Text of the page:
The construction and automotive sectors offer some of the most significant opportunities, at £2.2 billion and £300 million respectively. Future demand in those sectors is likely to be for higher grade, higher strength steels, combined with innovative production methods. That raises the need to adapt current production, invest in new capital equipment and make a step change in research and development investment. As part of the automotive sector deal, the automotive sector stated its ambition to increase the share of UK content in the automotive supply chain to 50% by 2022. We have also signed a sector deal with the construction sector, and we expect steel to play an increasing part as we seek to substantially boost that sector’s productivity.

I am grateful for the opportunity to reflect on some of the challenges and opportunities that lie ahead for the sector. As we have offered through the Steel Council on a number of occasions, the Government stand ready to facilitate strategic engagement with other sectors, such as the Automotive Council UK and the Construction Industry Council, to ensure that efforts in the steel industry are targeted at the right market opportunities.

Several hon. Members have talked about research and development. Investment levels in the UK have been too low for too long. The research on future opportunities that I referred to earlier states:

“If the UK steel industry wishes to access these opportunities it will require investment to meet the new capability either from completely new mills, upgrades to existing facilities or R&D in products and services.”

As a proportion of value added in the sector, R&D expenditure has been low and below the average level in the manufacturing sector. It is vital that the level of investment is significantly increased, and we are committed to working in partnership with the industry to help to bring that about.

The Government will support the transformation of our foundation industries, including steel, by providing up to £66 million, subject to industry co-funding, through the industrial strategy challenge fund to develop radical new technologies and establish innovation centres of excellence in those sectors. The aim is to kick-start projects to make those sectors internationally competitive, securing more jobs and greater growth by 2025.

Several hon. Members raised the issue of procurement. We are working hard to ensure that UK producers of steel have the best chance of competing for and winning contracts across all Government projects. As a result of EU public procurement rules in place since 2015, which we negotiated and were the first country to implement, the social and economic impact on local communities, rather than just price and other commercial considerations, can be taken into account when the Government procure steel.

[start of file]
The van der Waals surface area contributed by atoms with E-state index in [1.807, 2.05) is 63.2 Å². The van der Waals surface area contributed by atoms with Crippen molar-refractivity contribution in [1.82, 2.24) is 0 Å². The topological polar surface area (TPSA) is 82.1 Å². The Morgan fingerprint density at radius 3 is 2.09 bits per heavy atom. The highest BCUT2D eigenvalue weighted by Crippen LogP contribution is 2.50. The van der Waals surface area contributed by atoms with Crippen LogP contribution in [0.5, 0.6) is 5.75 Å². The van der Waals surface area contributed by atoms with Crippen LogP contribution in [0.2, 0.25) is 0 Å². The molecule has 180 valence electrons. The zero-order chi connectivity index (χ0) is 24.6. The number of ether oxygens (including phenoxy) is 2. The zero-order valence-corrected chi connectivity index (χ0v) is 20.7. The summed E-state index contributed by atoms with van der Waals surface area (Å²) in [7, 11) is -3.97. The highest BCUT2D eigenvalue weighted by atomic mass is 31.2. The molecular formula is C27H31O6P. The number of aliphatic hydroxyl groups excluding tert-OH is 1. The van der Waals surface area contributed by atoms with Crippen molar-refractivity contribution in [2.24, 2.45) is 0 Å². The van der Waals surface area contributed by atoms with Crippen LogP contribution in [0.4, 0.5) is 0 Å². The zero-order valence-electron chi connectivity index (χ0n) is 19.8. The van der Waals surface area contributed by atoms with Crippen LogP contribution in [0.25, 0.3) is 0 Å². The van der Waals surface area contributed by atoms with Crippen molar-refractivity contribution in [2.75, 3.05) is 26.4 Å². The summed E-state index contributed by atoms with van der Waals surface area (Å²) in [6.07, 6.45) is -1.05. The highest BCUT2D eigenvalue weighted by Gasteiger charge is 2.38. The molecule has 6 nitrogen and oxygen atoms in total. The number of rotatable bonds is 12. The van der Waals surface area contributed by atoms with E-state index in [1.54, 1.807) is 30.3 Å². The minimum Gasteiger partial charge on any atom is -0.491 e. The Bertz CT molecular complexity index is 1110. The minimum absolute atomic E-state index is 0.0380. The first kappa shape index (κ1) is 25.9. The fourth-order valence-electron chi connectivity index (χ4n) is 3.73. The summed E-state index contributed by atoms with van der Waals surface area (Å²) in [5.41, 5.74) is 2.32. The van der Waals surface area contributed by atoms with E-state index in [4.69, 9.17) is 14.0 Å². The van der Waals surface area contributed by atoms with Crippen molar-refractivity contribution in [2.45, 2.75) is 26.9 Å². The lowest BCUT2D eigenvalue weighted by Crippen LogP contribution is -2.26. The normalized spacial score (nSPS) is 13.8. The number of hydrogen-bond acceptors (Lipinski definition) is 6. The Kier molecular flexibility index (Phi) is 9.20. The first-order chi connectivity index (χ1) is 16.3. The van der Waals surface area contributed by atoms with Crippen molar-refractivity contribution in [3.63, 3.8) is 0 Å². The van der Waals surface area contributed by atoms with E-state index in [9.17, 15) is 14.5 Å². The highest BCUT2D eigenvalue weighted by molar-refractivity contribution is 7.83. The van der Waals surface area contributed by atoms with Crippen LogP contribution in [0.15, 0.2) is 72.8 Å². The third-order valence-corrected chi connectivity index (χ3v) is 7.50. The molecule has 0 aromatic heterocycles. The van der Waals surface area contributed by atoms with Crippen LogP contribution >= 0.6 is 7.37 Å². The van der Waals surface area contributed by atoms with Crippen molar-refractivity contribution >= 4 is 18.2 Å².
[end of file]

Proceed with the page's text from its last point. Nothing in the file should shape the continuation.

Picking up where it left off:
I was proud to sign UK Steel’s procurement charter on behalf of my Department to reaffirm our commitment to making sure that UK steel producers get a fair chance to secure public contracts. As the hon. Member for Scunthorpe said, I have written to the other Government Departments that procure steel to encourage them to do the same, on top of their existing obligations.

The charter is one element. For the first time this year, we published information from Departments and their arm’s length bodies on how much steel they have procured over the last financial year and how they have applied the steel procurement guidelines. Departments have confirmed that, where applicable, they have fully complied with the guidance when procuring steel for their major projects.

We have also published an update of the steel pipeline, which signals the upcoming steel requirements of national infrastructure projects. It shows how the Government plan to procure about 3 million tonnes of steel, worth about £500 million, over the next decade for infrastructure projects such as Hinkley Point C and the upgrade of the UK’s motorway network.

On industrial energy prices, which were mentioned by several hon. Members, I recognise the concern in the Chamber. The ability of our steel industry to compete globally and across Europe is a priority for the Government, and we will provide compensation and exemption support to maintain the UK’s reputation as an attractive location for businesses.

I fear I am running out of time, so, on the energy point, I will just say that, as many hon. Members know, we have supplied £295 million in compensation to energy-intensive industries since 2010, including £53 million in 2018. A £315 million industrial energy transformation fund has been announced, which my right hon. Friend the Secretary of State and I are keen to ensure British industry accesses and benefits from.

On international trade, it remains the express ambition of the Government to leave the European Union with a deal, as has been stated by the two candidates running for the leadership of the Conservative party. We will do everything we can to ensure that unfair trade practices do not adversely affect the industry.

I look forward to continuing to work with all hon. Members present to ensure the continued presence of a dynamic, modern and competitive steel industry in the UK. My right hon. Friend and I will continue to work with all hon. Members to secure a good future for British steel. I conclude by once again congratulating the hon. Member for Scunthorpe on securing the debate and giving us an opportunity to air these issues.